May 20 – A trip to Ramsgate and Sandwich

King Ethelbert, Queen Bertha and St Augustine

Hello from 1066 Medieval Mosaic

We headed off towards Ramsgate again today and on the way, I noticed an interestingly named geocache called ‘Angry? St Augustine’. Given the number of times St Augustine has appeared in our lives in the last few days we thought we should go and have a look. It was a small fenced off area with a stone cross dedicated to St Augustine, out in the countryside. It is great to come to this place. We have been to St Augustines Church in Ramsgate and St Augustines Abbey in Cambridge and have been learning about him and his mission. King Ethelberht and Queen Bertha are my favourite ancient King and Queen and it gives you pause for thought to think that we might be standing right where they stood too 1500 years ago. This 19th century cross of Saxon design marks what is traditionally thought to have been the site of St Augustine’s landing on the shores of England in AD 597.

This 19th century cross of Saxon design marks what is traditionally thought to have been the site of St Augustine’s landing on the shores of England in AD 597.  According to local legend, under this oak in AD 597 the first meeting was held between King Æthelberht and the monk Augustine, newly arrived from Rome. Augustine had recently landed on the Isle of Thanet, having been sent by Pope Gregory to convert the Anglo-Saxons to Christianity and thereby re-establish the faith in a country in which it had faded with the fall of the Roman Empire. Tradition holds that Ethelberht was converted to Christianity and Augustine baptised him on Whit Sunday in AD 597.

We walked down the Jacobs Ladder steps at Ramsgate to visit the Sailors Church and we picked up a couple of geocaches including the one I got soaked looking for yesterday. It is fine today, thank goodness. I had not been looking in quite the right place as the dates at the church and the dates on the internet are not the same so I ended up with different results for the multi. We visited the information centre and were very interested to see that their Ramsgate brochure marks geocaches on it. That is the first time we have ever seen it. They told about the Viking ship so off we went to have a look. It was an impressive sight and amazing that it had actually sailed in 1946 and was presented by Prince Georg of Denmark in 1955. My Dad remembers seeing it sometime prior to 1968. The cache here caused a few problems as it was so well camouflaged. We ended up finding both the alternative and the main cache.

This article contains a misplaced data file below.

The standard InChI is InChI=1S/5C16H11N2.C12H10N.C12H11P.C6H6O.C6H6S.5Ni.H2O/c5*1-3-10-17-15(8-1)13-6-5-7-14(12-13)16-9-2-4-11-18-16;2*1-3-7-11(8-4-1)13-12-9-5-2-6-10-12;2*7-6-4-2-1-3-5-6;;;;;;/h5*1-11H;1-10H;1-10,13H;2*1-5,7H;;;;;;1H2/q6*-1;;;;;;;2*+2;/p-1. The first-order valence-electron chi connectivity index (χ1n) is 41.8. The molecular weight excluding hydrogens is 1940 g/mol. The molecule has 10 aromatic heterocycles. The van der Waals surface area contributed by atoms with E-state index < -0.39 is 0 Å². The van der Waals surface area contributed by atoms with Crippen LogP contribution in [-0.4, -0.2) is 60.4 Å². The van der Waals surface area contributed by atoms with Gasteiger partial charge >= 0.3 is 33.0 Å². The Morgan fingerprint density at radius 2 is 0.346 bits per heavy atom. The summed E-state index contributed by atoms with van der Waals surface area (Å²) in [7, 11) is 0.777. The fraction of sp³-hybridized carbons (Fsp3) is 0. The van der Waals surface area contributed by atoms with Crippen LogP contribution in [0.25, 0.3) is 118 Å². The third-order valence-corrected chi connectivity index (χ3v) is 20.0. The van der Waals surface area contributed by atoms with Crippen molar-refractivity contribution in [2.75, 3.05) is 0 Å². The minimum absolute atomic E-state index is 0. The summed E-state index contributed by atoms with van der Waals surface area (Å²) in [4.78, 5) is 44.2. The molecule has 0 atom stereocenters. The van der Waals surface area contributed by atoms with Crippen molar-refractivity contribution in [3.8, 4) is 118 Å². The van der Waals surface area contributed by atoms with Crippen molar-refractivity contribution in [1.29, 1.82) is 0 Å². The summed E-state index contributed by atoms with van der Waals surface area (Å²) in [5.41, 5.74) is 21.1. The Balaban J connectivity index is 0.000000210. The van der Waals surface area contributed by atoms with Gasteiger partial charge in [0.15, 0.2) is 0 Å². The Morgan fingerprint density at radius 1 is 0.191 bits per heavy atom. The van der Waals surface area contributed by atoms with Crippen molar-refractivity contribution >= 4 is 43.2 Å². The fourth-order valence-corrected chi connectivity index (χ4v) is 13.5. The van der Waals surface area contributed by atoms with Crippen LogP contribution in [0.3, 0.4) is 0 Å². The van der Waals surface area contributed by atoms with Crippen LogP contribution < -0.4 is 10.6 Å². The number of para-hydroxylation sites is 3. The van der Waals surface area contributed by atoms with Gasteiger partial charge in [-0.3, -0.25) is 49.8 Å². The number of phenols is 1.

They told about the Viking ship so off we went to have a look. It was an impressive sight and amazing that it had actually sailed in 1946 and was presented by Prince Georg of Denmark in 1955. My Dad remembers seeing it sometime prior to 1968. The cache here caused a few problems as it was so well camouflaged. We ended up finding both the alternative and the main cache.

https://en.wikipedia.org/wiki/Hugin_(longship)

In the early evening, we found five more caches around Sandwich including an earth cache about the cliff wall at Ramsgate which I found quite difficult for some reason but still interesting. We arrived at St Mary’s church just as a 70th birthday was finishing so we were able to enter and look at the church which is now maintained by the Church Conservation Trust. In it we found a headstone for Solomon Hougham (said Huffam). My great-grandmother on my mother’s side, Amy Wall nee Hougham. I later realised many of the family with this surname were from Sandwich and Ash so we will return sometime to see if we can find burials of more of them. The Hougham family take our family tree right back to William the Conqueror and beyond.

http://hougham-huffam.org/

https://www.wikitree.com/genealogy/HOUGHAM

We also called into Woodnesborough on our way home to get yet another church micro. The multi gave us a bit of trouble and we were unable to find one of the headstones. Eventually, I guessed and substituted a number and somewhat to our surprise this approach worked.